At Skilljar, we’ve partnered with hundreds of customers of all sizes in building and scaling customer education programs. Whether your company is a fast-growing SaaS startup or a multinational conglomerate, customer education is an essential driver of product engagement, customer retention, and growth.
2019 may be in full swing, but that doesn’t mean your Customer Education Program (CEP) is set for the year. An effective CEP requires regular review and revision to ensure the content maintains relevancy. While a quick “gut-check” may seem sufficient, the key to maintaining and expanding your Customer Education Program is to use data to inform the changes you do (or do not) make.
Topics: Analytics & Metrics
The Education Services team at Zenefits was looking to provide easily accessible and immediately usable education offerings to drive customer adoption and engagement. The company addressed this challenge by connecting the technologies powering its training, support, and customer advocacy programs into an ecosystem for customer enablement. This ecosystem has made it simpler for customers to onboard, and for the Zenefits team to maximize and measure the net impact of their initiatives.
How actionable is your customer education data? And are you combining it with other business metrics to uncover the impact of your training program? Innovative Education Services teams are integrating their Customer Training Platform (CTP) and CRM systems to uncover valuable insights, and answer mission-critical business questions.
If you’re a customer training professional, you may understand that the right training strategy can have a huge impact on your company’s bottom line. But, do you have relevant data to present to senior leadership? To build an effective business case for customer training, you need more than just anecdotal evidence.
This infographic can help. Did you know:
- 28% of deployed software goes unused?
- 71% of B2B customers are indifferent or actively disengaged?
- 80% of enterprise training is still done in person, but often with enormous travel and facilities expenses?
When it comes to customer renewal and expansion, there’s no question that training and education is strongly correlated. Skilljar customers regularly report on trained cohorts of customers renewing and expanding at a higher rate than untrained customers. On one hand, it’s useful to uncover this correlation in your own organization, but truly innovative companies are taking it one step further and using customer education data as an indicator of customer health.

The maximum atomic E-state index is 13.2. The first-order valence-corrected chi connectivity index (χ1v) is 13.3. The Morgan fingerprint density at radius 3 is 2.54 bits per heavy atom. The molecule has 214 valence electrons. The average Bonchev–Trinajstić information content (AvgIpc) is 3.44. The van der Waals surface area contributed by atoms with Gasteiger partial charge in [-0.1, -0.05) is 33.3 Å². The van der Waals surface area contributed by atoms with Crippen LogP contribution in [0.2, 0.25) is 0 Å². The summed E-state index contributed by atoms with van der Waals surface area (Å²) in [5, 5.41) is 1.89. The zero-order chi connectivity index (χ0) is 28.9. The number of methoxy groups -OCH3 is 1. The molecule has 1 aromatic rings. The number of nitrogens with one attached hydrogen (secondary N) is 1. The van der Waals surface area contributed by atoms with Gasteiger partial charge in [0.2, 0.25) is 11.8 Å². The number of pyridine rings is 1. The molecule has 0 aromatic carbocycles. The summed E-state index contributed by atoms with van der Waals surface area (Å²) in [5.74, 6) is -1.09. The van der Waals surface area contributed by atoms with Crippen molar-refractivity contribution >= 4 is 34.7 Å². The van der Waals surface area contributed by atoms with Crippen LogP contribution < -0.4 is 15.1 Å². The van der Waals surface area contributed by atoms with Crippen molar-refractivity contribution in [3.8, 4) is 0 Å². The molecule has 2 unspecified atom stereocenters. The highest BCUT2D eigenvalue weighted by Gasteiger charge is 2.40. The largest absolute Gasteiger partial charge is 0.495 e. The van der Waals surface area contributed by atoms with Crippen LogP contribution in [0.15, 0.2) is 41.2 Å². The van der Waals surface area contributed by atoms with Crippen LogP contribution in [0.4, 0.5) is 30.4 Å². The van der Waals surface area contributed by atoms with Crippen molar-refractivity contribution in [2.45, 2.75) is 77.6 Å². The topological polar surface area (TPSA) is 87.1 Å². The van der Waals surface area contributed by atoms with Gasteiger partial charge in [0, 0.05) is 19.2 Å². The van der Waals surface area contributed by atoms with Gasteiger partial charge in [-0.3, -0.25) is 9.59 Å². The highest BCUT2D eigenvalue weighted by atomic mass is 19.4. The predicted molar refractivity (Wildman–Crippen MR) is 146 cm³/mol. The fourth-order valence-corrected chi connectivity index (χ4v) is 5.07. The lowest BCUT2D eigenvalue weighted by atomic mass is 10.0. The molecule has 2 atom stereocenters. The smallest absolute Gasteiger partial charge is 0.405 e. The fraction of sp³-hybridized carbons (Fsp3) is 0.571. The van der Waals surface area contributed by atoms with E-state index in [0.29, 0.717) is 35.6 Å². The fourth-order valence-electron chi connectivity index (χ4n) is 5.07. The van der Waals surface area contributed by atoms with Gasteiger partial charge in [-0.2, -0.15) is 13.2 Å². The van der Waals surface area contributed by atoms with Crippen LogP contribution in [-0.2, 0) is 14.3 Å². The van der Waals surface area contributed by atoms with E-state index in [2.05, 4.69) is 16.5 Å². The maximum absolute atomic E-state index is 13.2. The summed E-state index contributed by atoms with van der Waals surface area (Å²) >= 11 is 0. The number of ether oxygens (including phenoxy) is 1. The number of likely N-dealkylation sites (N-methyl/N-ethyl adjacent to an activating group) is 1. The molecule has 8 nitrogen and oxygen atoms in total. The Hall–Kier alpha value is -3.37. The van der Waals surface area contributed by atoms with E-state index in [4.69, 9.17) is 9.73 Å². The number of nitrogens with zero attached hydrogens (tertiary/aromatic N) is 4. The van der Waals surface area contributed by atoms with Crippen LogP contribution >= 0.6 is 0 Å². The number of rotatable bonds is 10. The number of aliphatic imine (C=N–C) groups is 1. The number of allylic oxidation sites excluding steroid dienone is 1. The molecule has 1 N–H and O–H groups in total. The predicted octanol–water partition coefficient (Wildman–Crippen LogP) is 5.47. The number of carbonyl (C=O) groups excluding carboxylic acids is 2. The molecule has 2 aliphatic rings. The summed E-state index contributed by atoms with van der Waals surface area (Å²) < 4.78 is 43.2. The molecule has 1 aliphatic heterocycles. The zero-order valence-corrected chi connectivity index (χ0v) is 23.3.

So, you’ve launched an amazing customer training program. The next step is to determine what’s working (and what’s not).
If you have a strong understanding of your customer base, you might be able to make some accurate assumptions about their behavior. But trust us, you’ll be much better off taking a truly data-driven approach.
By: Christina Ravaglia
Many products today are built using Lean processes to decide what to build and Agile practices to build them. With Lean, you release your initial minimum viable product quickly, measure your success, then based on what you learn, prioritize improvements that will be most valuable to your users. With Agile, you then deliver these features quickly and improve your product incrementally to continuously deliver value to your users. Trainers can adopt the same practices to deliver content. Repeating the learn and improve steps quickly maximizes your success in building the most valuable training for your audience, and minimizes your need to do rework.
LAER - Land, Adopt, Expand, Renew. This was the model that framed much of the conversation at the Technology Services World Conference held last week in San Diego. The LAER framework helps outline the customer journey for subscription businesses that are growing their revenue within their customer base. For those of you who are unfamiliar with the event, TSW is hosted by the Technology Services Industry Association (TSIA), and blends service professionals from across industry disciplines - Education Services, Customer Success, Support Services, Professional Services, Managed Services and more.
By: Kaliym A. Islam, Ph.D.
Research on customer education suggests that calculating its business impact is a difficult task. This consensus exists for many reasons, including the fact that the activity is generally not delivered by a single department and there aren't norms around where in the organization the responsibility for educating customers exists. Perhaps the most common challenge facing the individuals responsible for educating customers, however, is the belief that the most common technique used to evaluate all training programs (the Kirkpatrick’s four-level model) is lacking.